At the time of their divorce, the Galassis painstakingly constructed a spousal support schedule as part of their MSA:

“[Husband] shall pay spousal support in the amount of $2,100 per month for twelve (12) months beginning January 20, 2004. Beginning January 20, 2005, [Husband] shall pay spousal support in the amount of $2,000 per month for twelve months. Beginning January 20, 2006, [Husband] shall pay spousal support in the amount of $1,900 per month for twelve months. Beginning January 20, 2007 through December 20, 2008, [Husband] shall pay spousal support in the amount of $1,500 per month.   The spousal support shall be non-modifiable for five (5) years, after which it shall terminate.” Galassi v. Galassi, 2009-NMCA-026 ¶3.

Clear as a bell, right? Except that nowhere was the possibility of Mrs. Galassi’s remarriage considered. But remarry she did, in 2005, well before the termination of the spousal support agreement. Mr. Galassi went to District Court to terminate the support. He cited common law and prior New Mexico case law to support his assertion that spousal support terminated upon remarriage, absent demonstrable extraordinary circumstances.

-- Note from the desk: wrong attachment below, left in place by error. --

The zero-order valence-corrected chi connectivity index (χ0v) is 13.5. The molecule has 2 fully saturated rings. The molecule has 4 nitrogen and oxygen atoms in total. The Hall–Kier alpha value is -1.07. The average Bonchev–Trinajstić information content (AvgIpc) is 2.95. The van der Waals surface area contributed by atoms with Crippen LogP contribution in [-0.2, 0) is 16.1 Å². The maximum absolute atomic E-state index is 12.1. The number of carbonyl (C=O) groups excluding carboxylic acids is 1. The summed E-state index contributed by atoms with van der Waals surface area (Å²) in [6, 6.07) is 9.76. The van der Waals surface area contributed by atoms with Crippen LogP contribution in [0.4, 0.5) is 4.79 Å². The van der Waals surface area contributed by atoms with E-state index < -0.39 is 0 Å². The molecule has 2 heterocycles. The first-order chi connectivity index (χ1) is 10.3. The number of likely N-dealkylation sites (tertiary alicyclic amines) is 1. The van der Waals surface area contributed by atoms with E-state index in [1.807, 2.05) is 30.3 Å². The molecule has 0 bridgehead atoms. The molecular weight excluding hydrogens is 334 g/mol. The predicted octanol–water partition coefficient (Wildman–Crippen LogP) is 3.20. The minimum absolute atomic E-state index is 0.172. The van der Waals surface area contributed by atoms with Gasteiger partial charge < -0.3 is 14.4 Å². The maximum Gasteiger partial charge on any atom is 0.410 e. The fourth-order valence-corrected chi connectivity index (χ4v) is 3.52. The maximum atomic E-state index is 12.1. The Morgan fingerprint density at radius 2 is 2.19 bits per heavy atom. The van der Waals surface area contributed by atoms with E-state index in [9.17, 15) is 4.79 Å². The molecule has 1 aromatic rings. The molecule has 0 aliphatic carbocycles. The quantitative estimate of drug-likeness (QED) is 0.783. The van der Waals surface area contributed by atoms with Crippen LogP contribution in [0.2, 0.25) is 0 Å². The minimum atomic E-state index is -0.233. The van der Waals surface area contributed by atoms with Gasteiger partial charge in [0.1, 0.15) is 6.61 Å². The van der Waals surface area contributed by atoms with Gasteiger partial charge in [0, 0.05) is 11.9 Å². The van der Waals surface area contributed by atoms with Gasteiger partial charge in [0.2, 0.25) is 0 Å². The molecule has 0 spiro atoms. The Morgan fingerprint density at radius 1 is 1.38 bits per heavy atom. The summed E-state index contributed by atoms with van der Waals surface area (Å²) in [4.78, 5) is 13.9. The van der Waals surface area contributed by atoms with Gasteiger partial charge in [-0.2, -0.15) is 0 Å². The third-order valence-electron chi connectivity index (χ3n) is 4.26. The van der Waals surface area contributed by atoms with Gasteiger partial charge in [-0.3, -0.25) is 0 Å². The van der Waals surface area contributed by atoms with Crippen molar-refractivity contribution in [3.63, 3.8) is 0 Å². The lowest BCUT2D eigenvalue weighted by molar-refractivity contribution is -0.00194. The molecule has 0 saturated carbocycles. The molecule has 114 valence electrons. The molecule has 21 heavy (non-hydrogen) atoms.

Specifically, he rested his case on a 1956 New Mexico Supreme Court case, Kuert v. Kuert, 60 N.M. 432, 292 P.2d 115 (1956). In this case, the New Mexico Supreme Court held that “remarriage creates a prima facie case that alimony should stop unless the recipient shows exceptional conditions calling for continued support.” Id. 439-40, 292 P.2d at 120.   Mr. Galassi argued that the Kuert decision should still hold sway. Mrs. Galassi claimed that changes to the statutes governing spousal support in 1993 and 1997 amendments displaced the Kuert ruling.

Current New Mexico Spousal Support Statutes

The substance of the statutory provision related to spousal support established by Kuert remained substantially unchanged until 1993. In that year, New Mexico Section 40-4-7(B) upended existing law by completely revising the existing law. The first provision simply changed the nomenclature from “alimony” to “spousal support”, but subsections (a) through (e) defined five categories of spousal support, four of which were new: